Tool Caches

Tool caches are used to run a task with the file contents of a previous execution of that task.

Dependency installation tasks like bundle install will cache miss if any dependency changes. By configuring a tool cache, a cache miss will be run with the contents of a previous execution of that task. Using tool caches is the best way to reduce the runtime of tasks amenable to incremental updates.

Tool caches do not change Mint's caching semantics. Tasks are always checked for a cache hit before executing.

The contents of a tool cache will be evicted 48 hours after first use. It's recommended to configure a cron job to keep the cache warm & up to date. See the recommendations section below for more info.

Configuring a tool cache

All tool caches belong to a vault. A run is configured with the vault to read tool caches from via the tool-cache key. For example, the following tool-cache definition on a run configures tool caches to be read from the release vault.

  vault: release

If the vault is unlocked for the run, tool caches will be read from and written to the vault. If the vault is locked, tool caches will only be read from the vault.

A tool cache is enabled for a task via the tool-cache key, which configures the name of the tool cache used for the task. A value of true uses the task key as the tool cache name, but any string literal can be used.

For example, the following run definition configures tool caches to be read from the release vault, and the bundle-install task to use the tool cache bundle-install.

  vault: release

  - key: bundle-install
    run: bundle install
    tool-cache: true
      BUNDLE_FROZEN: true

Managing tool caches

Tool caches can be viewed and evicted under Vaults in the Mint UI.


Use a frozen lockfile

Package managers such as bundle may touch a lockfile when performing an install. This can cause a tool cache to persist a version of a lockfile that overwrites the lockfile from an earlier task. It's recommended to configure package managers to install dependencies without writing to the lockfile.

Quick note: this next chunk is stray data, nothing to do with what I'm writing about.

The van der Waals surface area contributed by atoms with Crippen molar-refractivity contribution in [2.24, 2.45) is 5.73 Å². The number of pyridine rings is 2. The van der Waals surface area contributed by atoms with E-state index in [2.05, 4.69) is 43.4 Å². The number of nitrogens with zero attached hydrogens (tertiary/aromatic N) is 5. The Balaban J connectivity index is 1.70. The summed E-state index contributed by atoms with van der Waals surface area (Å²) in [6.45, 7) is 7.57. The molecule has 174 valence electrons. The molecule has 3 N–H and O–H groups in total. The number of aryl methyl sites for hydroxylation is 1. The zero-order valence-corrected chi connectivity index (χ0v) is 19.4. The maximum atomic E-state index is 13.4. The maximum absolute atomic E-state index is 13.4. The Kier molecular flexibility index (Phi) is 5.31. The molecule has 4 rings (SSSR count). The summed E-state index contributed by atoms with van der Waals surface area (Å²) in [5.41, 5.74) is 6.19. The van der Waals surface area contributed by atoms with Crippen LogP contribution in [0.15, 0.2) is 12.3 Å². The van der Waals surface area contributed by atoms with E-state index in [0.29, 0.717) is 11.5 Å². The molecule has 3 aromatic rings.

Protect write access

It's recommended to configure tool caches to use a vault unlocked only by your repository's protected branch(es). For example, suppose the vault release is unlocked only by the release branch. The run-level tool cache configuration

  vault: release

ensures that Mint runs on any other branch and can use tool caches populated by the release branch, but not write to any tool cache used by the release branch.

This hardening technique prevents feature branches from possibly writing to tool caches with malicious file contents.

Reset the tool cache nightly

To prevent tool caches from continuously growing in size, each tool cache is evicted 48 hours after its first use. In order to maximize cache utilization during normal runs, we recommend rebuilding the tool cache on a daily basis.

Mint's cron jobs allow setting a reset-tool-cache option to instruct the system to rebuild the tool caches of a run. After successful completion, the cache will have a new expiry.

    - key: rebuild-tool-cache
      schedule: '0 0 * * *' # every day at midnight UTC
      target: [bundle-install]
      reset-tool-cache: true


At this time, Mint does not support configuring multiple vaults as sources of tool caches.

At this time, tool cache names are always interpreted as string literals. Mint template expressions in a tool cache name are not evaluated.

Tool caches have a limit of 7 incremental layers. If a tool cache contains 8 or more layers, only the bottom layer of the tool cache will be used in the execution of a task. For example, if a task bundle-install configured with a tool cache is run with a different set of Ruby gems 9 times, the eighth execution will start with the filesystem contents of all previous executions, but the ninth execution will start only with the filesystem contents of the first execution of bundle-install.

Please let us know if you'd like to request changes to these limitations.